As used herein, a barrier layer 118 comprises a metal, metal oxide, metalloid oxide, and combinations thereof. Barrier layers 118 described herein can be applied by any suitable method known in the art, including, but not limited to evaporation, sputtering, chemical vapor deposition, combustion chemical vapor deposition, physical vapor deposition, plasma deposition, plasma enhanced chemical vapor deposition, vacuum deposition, flame deposition, and flame hydrolysis deposition. Coating technologies may also be used to apply a polymer barrier layer, such as polyvinylidene chloride (PVDC), EVOH, PVOH or acrylics. As used herein, a packaging film 100 that has acceptable barrier properties has both acceptable oxygen barrier properties and moisture barrier properties. As used herein, a packaging film 100 having acceptable oxygen barrier properties has an oxygen transmission rate of less than about 10 cc/m2/day (ASTM D-3985). As used herein, a packaging film 100 having acceptable moisture barrier properties comprises a water vapor transmission rate of less than about 0.5 grams/m2/day (ASTM F-1249).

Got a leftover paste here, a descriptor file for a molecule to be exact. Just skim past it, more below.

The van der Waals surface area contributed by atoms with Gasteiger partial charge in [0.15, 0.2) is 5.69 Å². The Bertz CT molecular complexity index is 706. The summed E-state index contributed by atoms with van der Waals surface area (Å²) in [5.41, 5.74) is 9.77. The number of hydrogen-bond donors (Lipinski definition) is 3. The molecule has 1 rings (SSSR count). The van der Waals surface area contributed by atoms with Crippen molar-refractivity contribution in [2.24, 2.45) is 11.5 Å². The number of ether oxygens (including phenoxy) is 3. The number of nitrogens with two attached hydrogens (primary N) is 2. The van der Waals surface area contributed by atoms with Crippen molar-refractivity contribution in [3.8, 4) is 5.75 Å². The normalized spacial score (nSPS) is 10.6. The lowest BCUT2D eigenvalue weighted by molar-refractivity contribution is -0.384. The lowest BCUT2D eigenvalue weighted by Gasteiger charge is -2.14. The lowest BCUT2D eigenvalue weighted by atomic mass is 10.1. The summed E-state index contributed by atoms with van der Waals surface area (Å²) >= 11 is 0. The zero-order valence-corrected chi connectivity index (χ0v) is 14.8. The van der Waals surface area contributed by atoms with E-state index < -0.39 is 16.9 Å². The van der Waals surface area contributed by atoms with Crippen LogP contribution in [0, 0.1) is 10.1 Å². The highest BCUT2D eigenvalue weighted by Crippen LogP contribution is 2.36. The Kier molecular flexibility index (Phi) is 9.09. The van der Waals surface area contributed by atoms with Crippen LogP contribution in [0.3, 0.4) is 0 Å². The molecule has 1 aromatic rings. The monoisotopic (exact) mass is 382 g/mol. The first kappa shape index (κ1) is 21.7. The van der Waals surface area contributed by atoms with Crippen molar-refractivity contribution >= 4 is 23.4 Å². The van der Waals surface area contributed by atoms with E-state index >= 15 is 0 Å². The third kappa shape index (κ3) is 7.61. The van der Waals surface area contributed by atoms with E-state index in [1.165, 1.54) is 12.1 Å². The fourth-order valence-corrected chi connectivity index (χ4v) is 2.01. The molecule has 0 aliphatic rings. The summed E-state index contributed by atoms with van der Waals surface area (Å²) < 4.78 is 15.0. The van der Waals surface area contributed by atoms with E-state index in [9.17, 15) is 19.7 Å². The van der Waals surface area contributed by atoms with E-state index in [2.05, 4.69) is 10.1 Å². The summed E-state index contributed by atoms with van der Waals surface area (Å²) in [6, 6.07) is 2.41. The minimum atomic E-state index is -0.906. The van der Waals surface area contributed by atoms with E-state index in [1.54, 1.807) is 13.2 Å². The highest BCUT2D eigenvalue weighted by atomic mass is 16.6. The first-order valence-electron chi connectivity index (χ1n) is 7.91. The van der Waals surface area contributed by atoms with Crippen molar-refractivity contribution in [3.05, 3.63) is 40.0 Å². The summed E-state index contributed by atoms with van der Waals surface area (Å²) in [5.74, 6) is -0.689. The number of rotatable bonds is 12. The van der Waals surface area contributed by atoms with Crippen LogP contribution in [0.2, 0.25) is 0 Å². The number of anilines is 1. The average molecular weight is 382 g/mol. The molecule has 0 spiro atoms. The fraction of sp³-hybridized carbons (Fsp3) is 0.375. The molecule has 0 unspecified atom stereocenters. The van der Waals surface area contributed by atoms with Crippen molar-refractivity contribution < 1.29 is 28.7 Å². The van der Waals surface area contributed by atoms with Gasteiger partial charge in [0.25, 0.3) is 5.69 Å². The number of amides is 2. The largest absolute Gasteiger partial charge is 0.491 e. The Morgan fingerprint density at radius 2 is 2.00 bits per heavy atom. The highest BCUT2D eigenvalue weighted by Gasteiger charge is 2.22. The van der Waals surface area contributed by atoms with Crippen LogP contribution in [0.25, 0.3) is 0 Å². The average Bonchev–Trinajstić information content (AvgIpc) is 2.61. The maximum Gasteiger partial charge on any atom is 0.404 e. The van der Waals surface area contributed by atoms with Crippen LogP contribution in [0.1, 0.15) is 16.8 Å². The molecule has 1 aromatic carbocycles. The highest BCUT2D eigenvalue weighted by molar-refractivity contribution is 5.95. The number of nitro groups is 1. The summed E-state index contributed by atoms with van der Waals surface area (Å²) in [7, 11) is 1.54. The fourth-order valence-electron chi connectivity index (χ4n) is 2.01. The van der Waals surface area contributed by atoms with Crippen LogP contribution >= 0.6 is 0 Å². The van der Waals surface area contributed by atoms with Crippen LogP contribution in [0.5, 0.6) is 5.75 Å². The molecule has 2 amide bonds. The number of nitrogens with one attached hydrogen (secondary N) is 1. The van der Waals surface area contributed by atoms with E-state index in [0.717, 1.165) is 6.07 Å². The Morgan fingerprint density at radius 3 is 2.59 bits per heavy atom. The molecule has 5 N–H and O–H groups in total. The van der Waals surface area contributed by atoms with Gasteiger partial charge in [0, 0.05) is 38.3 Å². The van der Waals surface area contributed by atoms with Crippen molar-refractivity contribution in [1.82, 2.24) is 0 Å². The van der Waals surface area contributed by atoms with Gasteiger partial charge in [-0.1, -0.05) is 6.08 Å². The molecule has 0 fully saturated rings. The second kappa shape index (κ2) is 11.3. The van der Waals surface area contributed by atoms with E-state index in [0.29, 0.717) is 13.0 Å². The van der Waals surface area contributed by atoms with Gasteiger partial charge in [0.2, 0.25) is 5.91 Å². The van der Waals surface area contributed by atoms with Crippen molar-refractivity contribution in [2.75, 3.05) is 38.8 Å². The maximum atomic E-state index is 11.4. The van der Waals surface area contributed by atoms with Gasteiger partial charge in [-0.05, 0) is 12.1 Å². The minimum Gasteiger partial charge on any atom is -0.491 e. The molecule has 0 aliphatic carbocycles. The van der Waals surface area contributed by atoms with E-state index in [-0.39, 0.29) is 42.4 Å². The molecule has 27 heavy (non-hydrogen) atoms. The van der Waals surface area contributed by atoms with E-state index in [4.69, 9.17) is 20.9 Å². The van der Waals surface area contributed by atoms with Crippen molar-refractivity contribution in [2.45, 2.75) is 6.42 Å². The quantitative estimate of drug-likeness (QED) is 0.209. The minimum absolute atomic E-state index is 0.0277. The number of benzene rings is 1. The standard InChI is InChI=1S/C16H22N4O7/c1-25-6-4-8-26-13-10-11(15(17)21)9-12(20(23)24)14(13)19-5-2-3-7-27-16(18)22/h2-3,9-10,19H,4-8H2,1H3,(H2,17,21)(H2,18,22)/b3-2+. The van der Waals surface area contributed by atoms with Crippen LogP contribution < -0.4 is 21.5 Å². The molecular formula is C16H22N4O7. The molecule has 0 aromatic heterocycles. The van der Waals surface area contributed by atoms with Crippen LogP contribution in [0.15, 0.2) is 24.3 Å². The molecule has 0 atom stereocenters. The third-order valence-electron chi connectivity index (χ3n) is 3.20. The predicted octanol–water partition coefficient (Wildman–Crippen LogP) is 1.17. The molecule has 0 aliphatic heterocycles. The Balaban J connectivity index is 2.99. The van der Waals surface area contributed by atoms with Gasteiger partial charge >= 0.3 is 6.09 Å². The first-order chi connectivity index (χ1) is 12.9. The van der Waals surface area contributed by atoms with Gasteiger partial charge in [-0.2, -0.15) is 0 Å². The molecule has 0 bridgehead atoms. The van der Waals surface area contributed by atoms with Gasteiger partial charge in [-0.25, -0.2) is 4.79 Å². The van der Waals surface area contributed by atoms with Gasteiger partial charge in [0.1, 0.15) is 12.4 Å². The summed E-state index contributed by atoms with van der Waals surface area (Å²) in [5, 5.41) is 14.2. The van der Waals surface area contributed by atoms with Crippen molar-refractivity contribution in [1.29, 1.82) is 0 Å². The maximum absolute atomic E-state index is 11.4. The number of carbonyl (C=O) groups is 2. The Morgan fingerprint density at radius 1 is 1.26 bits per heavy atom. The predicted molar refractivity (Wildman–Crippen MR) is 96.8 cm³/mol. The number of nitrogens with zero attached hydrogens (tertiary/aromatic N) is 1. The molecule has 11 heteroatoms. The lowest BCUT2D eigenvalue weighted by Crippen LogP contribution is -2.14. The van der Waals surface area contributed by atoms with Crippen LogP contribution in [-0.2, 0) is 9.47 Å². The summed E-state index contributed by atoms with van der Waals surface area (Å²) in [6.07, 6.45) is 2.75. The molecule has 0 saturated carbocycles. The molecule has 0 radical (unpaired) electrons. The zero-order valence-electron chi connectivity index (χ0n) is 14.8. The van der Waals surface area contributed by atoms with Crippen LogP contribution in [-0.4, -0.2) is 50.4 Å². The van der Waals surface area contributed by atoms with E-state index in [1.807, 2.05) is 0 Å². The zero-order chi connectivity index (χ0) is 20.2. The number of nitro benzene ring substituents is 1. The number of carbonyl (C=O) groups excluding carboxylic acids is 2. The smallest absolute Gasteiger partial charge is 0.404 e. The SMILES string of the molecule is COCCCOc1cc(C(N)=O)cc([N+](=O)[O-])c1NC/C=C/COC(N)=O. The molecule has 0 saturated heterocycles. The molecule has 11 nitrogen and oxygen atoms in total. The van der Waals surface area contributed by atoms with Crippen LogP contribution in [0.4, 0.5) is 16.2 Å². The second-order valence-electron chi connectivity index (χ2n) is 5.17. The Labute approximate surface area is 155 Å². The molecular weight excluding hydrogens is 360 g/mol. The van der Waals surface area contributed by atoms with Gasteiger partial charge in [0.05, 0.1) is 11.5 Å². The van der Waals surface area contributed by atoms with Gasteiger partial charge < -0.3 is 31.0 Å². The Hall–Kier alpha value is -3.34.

In order for the packaging film to provide acceptable barrier properties, the barrier layer must be applied to a smooth surface of the paper. The problems encountered by a practitioner attempting to apply a barrier layer to a paper sheet result from the structure of the paper itself. During the paper manufacturing process, individual fibers (typically made of plant-based materials) are pressed together and dried to form flexible sheets of paper. When the surface topology of a sheet of paper is analyzed using a sensitive or high-magnification measuring device, such as an atomic force microscope, the "mesh" structure of the fibers can be clearly seen. The fibers can be seen as peaks or plateaus, and the space between the fibers can be seen as valleys or canyons.